February 25th, 2008
So, um, I don’t do this often, but I could do with some help.
Basically: I am drowning in an unending sea of bugs.
Last year we set up a much better process for handling bugs than we previously had. There is now a proper policy for bugs defining exactly what can, should, and can’t be done to them, in what order, and by whom. This includes a proper triage process, which means that all bug reports are / should be handled by the ‘triage team’ before being passed to the maintainer of the package involved. During this process the triager ensures the bug is one that should properly be handled by the Mandriva bug process (or re-directs it elsewhere if not), ensures that all necessary information to fix the bug is present, and that all the attributes of the bug are set correctly.
I haven’t run any statistical analysis of this yet, but I’m about 95% sure that this process means we’re handling bugs a lot better than we used to. More of them are getting fixed and people are happier with our responses and response times.
So, what’s the problem?
The problem is that it’s eating, on average, about four hours of my life per day.
The way this was envisaged to work was that I would be the Bugmaster – in overall charge of this process, but not actually in charge of *doing it all*. There is a Bug Squad, the members of whom are supposed to make up the triage team, and the plan was for them to do most of the work of actually triaging / wrangling bugs. My role was to be overseeing the whole process, managing the Bug Squad, resolving disputes about the policy and so forth.
In practice, it’s just not happening this way. Aside from the superhuman Pacho Ramos, without whom this whole process would have fallen apart months ago, most of the people who signed up for the Bug Squad just don’t do much or any triaging work.
This isn’t their fault – it’s a volunteer system and anyone will tell you that most volunteer systems have this problem; people sign up from the best intentions and then, for a variety of reasons, many of them just can’t commit to doing the work they originally thought they could. I’m certainly not blaming any of those people for this situation. It just happens.
The problem is that that means, between us, me and Pacho are doing over 90% of the actual triaging work. At this point of the release cycle, bugs change fast. There’s a mailing list where notifications of any significant change to a bug are sent. I basically have to read all of those mails, every day (I have a few tricks for skipping some, but not really many). At present it gets about 250-300 mails a day. I’m averaging something like 50 bug actions per day. This is taking up, as I mentioned at the start, an average of four hours per day. That’s 50% of ‘normal’ working hours, or about 30% of the hours I actually work – a ton of time that I wasn’t envisioned to be spending on this, that could at least in theory be entirely covered by other people, and that I could otherwise be using to write newsletters or invent more stories to try and get into the news about Mandriva or work on packaging or finally merge the Knowledge Base and the Wiki or any of the other fifty dozen things that I just never have time to do.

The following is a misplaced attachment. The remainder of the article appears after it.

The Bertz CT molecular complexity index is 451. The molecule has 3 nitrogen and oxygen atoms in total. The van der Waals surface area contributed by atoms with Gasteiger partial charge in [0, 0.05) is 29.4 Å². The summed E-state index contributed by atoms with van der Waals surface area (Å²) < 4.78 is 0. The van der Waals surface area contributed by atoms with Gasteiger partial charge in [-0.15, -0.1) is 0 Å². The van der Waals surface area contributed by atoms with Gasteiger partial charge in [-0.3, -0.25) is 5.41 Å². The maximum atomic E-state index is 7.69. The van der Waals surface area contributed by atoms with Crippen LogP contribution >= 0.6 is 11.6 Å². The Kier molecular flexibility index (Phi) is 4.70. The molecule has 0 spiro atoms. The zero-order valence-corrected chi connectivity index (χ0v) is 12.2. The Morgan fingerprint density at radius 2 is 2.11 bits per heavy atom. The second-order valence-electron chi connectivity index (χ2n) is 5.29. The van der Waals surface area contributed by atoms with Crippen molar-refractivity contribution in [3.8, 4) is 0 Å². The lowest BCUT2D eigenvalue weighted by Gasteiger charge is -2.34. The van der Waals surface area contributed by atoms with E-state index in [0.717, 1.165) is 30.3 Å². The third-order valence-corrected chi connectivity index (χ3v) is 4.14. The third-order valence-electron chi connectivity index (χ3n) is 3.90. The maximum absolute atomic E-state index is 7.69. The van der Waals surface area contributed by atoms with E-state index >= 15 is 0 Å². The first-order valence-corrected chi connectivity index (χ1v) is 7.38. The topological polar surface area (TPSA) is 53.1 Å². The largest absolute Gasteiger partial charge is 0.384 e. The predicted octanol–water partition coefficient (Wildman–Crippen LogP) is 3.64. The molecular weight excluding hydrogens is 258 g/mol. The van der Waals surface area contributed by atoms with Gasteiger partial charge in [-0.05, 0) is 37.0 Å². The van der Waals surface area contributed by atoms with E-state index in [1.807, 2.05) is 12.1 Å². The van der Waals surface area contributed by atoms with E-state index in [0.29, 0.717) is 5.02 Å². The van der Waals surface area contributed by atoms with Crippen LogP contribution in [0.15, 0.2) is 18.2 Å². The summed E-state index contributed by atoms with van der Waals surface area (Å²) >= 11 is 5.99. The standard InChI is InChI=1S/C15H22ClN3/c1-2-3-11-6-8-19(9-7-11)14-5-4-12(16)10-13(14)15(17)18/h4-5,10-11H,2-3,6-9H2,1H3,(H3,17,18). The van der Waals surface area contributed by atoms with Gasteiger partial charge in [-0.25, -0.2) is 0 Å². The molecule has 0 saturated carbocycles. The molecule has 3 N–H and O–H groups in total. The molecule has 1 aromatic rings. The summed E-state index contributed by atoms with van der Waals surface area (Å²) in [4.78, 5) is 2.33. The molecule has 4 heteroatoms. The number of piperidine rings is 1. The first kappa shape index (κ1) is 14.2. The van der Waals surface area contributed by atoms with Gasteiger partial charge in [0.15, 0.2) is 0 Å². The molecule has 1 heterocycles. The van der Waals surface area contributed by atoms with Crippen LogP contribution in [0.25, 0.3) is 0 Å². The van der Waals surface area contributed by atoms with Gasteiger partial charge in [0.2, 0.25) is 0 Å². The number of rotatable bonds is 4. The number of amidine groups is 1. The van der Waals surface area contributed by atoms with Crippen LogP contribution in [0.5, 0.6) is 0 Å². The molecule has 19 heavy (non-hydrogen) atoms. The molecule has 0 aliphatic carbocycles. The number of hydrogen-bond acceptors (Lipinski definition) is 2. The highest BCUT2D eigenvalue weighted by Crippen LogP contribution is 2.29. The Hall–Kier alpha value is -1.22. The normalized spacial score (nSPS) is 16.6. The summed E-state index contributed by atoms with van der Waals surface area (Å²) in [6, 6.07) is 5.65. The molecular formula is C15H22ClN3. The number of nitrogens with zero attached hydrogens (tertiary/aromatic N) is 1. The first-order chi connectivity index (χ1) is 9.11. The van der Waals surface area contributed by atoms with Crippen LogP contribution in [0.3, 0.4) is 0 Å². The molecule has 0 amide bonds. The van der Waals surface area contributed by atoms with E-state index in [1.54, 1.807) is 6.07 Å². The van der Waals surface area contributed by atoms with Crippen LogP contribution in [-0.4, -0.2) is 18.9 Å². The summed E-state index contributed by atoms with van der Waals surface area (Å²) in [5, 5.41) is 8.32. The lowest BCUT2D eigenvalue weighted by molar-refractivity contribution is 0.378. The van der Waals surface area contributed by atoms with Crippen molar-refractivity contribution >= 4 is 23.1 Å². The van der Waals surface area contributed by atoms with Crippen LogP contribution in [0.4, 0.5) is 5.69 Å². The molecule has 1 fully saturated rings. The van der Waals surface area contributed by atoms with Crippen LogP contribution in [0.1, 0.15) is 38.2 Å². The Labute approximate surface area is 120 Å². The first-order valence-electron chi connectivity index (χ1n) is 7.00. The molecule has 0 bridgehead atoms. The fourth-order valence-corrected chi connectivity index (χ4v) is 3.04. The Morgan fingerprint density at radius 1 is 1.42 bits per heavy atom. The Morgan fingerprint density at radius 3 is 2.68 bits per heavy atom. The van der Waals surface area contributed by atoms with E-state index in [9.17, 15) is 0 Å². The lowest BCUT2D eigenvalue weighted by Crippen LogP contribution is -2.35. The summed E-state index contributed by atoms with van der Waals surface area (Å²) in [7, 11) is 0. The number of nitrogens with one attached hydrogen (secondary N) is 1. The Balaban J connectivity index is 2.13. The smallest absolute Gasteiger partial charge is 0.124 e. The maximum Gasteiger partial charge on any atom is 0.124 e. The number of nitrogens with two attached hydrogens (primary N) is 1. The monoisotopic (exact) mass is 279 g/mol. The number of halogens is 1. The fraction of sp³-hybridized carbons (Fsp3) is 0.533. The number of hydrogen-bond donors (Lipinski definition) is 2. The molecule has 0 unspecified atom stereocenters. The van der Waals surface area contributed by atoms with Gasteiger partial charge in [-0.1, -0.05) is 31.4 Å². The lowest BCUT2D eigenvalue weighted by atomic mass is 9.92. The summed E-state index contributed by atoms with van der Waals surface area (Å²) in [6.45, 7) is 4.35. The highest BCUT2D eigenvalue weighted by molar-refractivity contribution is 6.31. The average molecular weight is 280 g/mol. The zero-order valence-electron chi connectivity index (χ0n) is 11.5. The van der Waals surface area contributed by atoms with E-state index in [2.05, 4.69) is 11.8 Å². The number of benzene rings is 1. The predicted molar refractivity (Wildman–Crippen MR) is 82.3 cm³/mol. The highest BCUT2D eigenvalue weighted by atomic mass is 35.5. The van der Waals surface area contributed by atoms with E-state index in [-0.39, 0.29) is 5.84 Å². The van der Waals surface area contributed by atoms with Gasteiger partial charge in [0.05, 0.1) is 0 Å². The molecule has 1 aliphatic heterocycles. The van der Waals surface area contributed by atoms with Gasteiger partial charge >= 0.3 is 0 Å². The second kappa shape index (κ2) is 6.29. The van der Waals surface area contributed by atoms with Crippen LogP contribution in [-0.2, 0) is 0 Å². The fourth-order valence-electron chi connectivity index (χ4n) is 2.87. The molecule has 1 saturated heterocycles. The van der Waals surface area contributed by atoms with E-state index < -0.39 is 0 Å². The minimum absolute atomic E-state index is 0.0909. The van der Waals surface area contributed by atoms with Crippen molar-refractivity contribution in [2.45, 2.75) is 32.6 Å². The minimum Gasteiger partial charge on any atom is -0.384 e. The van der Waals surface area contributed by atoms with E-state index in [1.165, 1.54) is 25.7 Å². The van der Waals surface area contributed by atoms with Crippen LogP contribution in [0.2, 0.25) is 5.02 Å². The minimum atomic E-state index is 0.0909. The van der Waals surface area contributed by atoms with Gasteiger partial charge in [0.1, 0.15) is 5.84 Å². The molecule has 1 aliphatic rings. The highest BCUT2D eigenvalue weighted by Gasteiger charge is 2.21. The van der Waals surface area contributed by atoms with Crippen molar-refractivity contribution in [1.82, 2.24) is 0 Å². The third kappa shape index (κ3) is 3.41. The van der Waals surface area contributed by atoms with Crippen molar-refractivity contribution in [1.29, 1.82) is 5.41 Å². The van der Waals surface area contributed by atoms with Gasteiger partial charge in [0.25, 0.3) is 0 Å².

This is a common problem at Mandriva – ask anyone who works here and they’ll probably be able to tell you at least two or three things they do not because it was really formally planned at any stage that they should do it, but just because someone has to and it doesn’t look like anyone else will. As I wrote on the forums lately, we’re trying to do something (develop a completely independent, full-size, commercial and supported Linux distribution) that most of our competitors use about 3-4x as many resources to do, and that means this kind of situation is sort of inevitable. However, in this case, it’s actually one that doesn’t have to happen. So this is a really long-winded plea for some people to please, please, PLEASE join the bug squad and volunteer a bit of your time to triage and generally herd bugs.
It’s actually a really good thing to volunteer for. It gives you an immediate and visible impact on the process of actually developing the distribution. You can see exactly the consequences of your actions, right away. It gives you a nice warm fuzzy glow when you know you’ve been part of the process of getting someone’s problems fixed, and you often get actual thanks from people just for helping out. It’s also something you don’t need masses of technical knowledge to do. You do need kind of a baseline level of knowledge in order to be able to understand most reports filed and know what information is needed before they can be fixed, and in general as you develop more knowledge you will be able to triage more efficiently, but you can help out even with just moderate experience, and it’s quite easy to learn. It’s not something you need to be a Perl black belt or whatever to do.
It doesn’t need to be a lot of time, either. It’s taking *me* a lot of time but that’s because, as I said, there’s really only two of us working on it. The more people there are, the less time each has to spend. If we really had, say, ten people working on this, it’d only take a half hour or so per day from each person to cover just about every report. That’s not a big time commitment.
So, again, please – if you’re reading this, and you’d like to help out Mandriva, and you have moderate experience with Mandriva and with Linux, please volunteer for the Bug Squad. It’s not too hard and pretty rewarding (I should say “it’s drop-dead easy and super-fun!” but I don’t like to exaggerate, possibly not a good quality in PR :>). You can read how to volunteer on the Bug Squad wiki page. Thanks!